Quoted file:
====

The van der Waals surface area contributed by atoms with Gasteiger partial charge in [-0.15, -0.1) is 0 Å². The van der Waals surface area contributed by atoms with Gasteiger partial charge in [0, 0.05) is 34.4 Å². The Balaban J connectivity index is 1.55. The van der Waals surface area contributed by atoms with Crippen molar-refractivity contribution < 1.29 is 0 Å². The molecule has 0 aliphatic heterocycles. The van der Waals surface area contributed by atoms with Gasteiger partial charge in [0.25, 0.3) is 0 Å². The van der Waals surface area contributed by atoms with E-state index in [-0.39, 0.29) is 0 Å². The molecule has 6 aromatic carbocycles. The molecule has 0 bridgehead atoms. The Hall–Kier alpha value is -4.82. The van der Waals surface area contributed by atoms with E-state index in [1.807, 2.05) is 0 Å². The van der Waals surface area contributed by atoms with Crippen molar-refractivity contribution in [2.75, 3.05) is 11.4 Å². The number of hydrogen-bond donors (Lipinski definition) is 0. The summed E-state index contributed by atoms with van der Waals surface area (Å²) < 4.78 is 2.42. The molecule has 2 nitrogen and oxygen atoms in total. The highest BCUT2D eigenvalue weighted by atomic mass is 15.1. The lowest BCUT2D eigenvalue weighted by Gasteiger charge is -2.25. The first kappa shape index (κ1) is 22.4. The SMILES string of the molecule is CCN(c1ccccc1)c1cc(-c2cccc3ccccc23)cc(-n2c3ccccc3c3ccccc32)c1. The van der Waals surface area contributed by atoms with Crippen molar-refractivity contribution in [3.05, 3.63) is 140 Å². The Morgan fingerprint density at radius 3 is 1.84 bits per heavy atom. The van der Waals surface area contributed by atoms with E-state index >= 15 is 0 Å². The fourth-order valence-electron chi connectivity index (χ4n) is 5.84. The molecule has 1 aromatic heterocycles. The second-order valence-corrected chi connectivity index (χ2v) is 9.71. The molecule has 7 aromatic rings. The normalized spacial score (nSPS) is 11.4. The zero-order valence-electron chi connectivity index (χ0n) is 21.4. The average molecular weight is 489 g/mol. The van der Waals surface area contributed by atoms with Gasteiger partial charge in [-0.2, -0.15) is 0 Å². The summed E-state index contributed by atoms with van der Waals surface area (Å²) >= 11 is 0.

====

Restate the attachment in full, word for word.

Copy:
The van der Waals surface area contributed by atoms with Gasteiger partial charge in [-0.15, -0.1) is 0 Å². The van der Waals surface area contributed by atoms with Gasteiger partial charge in [0, 0.05) is 34.4 Å². The Balaban J connectivity index is 1.55. The van der Waals surface area contributed by atoms with Crippen molar-refractivity contribution < 1.29 is 0 Å². The molecule has 0 aliphatic heterocycles. The van der Waals surface area contributed by atoms with Gasteiger partial charge in [0.25, 0.3) is 0 Å². The van der Waals surface area contributed by atoms with E-state index in [-0.39, 0.29) is 0 Å². The molecule has 6 aromatic carbocycles. The molecule has 0 bridgehead atoms. The Hall–Kier alpha value is -4.82. The van der Waals surface area contributed by atoms with E-state index in [1.807, 2.05) is 0 Å². The van der Waals surface area contributed by atoms with Crippen molar-refractivity contribution in [2.75, 3.05) is 11.4 Å². The number of hydrogen-bond donors (Lipinski definition) is 0. The summed E-state index contributed by atoms with van der Waals surface area (Å²) < 4.78 is 2.42. The molecule has 2 nitrogen and oxygen atoms in total. The highest BCUT2D eigenvalue weighted by atomic mass is 15.1. The lowest BCUT2D eigenvalue weighted by Gasteiger charge is -2.25. The first kappa shape index (κ1) is 22.4. The SMILES string of the molecule is CCN(c1ccccc1)c1cc(-c2cccc3ccccc23)cc(-n2c3ccccc3c3ccccc32)c1. The van der Waals surface area contributed by atoms with Crippen molar-refractivity contribution in [3.05, 3.63) is 140 Å². The Morgan fingerprint density at radius 3 is 1.84 bits per heavy atom. The van der Waals surface area contributed by atoms with E-state index >= 15 is 0 Å². The fourth-order valence-electron chi connectivity index (χ4n) is 5.84. The molecule has 1 aromatic heterocycles. The second-order valence-corrected chi connectivity index (χ2v) is 9.71. The molecule has 7 aromatic rings. The normalized spacial score (nSPS) is 11.4. The zero-order valence-electron chi connectivity index (χ0n) is 21.4. The average molecular weight is 489 g/mol. The van der Waals surface area contributed by atoms with Gasteiger partial charge in [-0.2, -0.15) is 0 Å². The summed E-state index contributed by atoms with van der Waals surface area (Å²) >= 11 is 0.